Where Poserframes comes from

I started work on what would become Poserframes in the autumn of 2022. I had bought a book with photography by Walter Hirsch that summer at an outlet in Höganäs and I was really smitten by his grainy black and white photography, a lot if it shot with a Canon Dial half-frame camera. Many of his photos were scanned and reproduced with the film rebate visible, as I understand it a way of showing that nothing had been cropped out. I had had film scanned with borders like that in the past, had always been fond of the look and I then wondered if it was possible to somehow approximate it for digital photos.

I looked around for existing solutions and found none that did what I wanted. I didn’t want a static PNG overlay, even if it was scanned from a real film negative. I wanted something that would produce less uniform results and that I could automate, so it didn’t increase the time spent in front of a screen by much. By then I also started wondering if it would even be a good idea to make something like this. Would fake film borders be something I would be ashamed of in ten years time, like filters and split toning? I decided that the kind of borders I wanted fell on the right side of my personal cringe line, but as emotional protection I chose the name ”Poserframes” as a preemptive defense against criticism.

My first attempt was to simply make an action in Photoshop, where I drew a negative shape and filled the outside with black. This really wasn’t any better than that static overlay. I then found a way to execute a small javascript snippet in an action, so it would randomly select one of three other actions, which in turn drew the negative shape with some variation. That was better, but an incredibly frail and limiting solution. If I was going to make this into something I’d like to use myself, I realized I was going to have to learn how to write a javascript plugin for Photoshop, so I could inject serendipity in the construction of unique frames.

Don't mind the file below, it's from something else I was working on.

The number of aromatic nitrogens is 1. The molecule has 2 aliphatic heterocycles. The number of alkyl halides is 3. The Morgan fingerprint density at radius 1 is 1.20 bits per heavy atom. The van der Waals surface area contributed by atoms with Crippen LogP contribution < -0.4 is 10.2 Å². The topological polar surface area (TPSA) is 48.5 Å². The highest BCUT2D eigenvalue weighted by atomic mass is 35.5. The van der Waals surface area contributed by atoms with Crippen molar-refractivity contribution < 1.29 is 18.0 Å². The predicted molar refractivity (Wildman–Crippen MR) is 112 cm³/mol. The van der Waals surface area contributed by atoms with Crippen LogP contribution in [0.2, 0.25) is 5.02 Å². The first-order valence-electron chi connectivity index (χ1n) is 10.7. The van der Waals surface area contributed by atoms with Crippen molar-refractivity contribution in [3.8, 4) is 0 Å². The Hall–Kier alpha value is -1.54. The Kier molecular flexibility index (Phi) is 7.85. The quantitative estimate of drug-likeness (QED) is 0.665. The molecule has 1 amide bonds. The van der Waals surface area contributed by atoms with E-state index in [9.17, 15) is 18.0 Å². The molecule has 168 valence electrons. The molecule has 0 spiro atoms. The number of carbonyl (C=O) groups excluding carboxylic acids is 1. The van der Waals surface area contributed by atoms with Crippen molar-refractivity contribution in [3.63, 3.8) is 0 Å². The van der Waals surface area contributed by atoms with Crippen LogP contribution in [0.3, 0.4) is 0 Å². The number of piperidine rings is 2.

I read through Adobe’s scripting guidelines, poured over the Internet looking for preexisting code, asked a lot of questions in forums and eventually found a way to translate vectors to textual strings, so I could store shapes inline in a script. Bit by bit, through a lot of trial and error, I finally had a starting point. The first version of Poserframes could only do cropped frames (like the ones in the Walter Hirsch book) for images in 2:3 and 4:3 formats.

From that first version, I added support for the common aspect ratios and drew the negative shapes and scanner mask shapes from real 35mm, 645, 67, 4x5 and 6x6 film scans. I found a way to make it (almost) resolution independent, I expanded the scope from the cropped frames to looks of scanner masks filed down for interesting border shapes and I found a way to run it with user-editable Photoshop actions. I built the script to mimic the actual scanning process, so it first makes ”the negative” by adding a negative shape to the image, then adds and moves a scanner mask shape on top of that. My goal has been to make it into a versatile toolbox that I can use to generate a wide variety of border styles.

Poserframes is a labor of love and I still make it mostly for myself. It has been wonderful and slightly surreal to see it in use with other people’s work.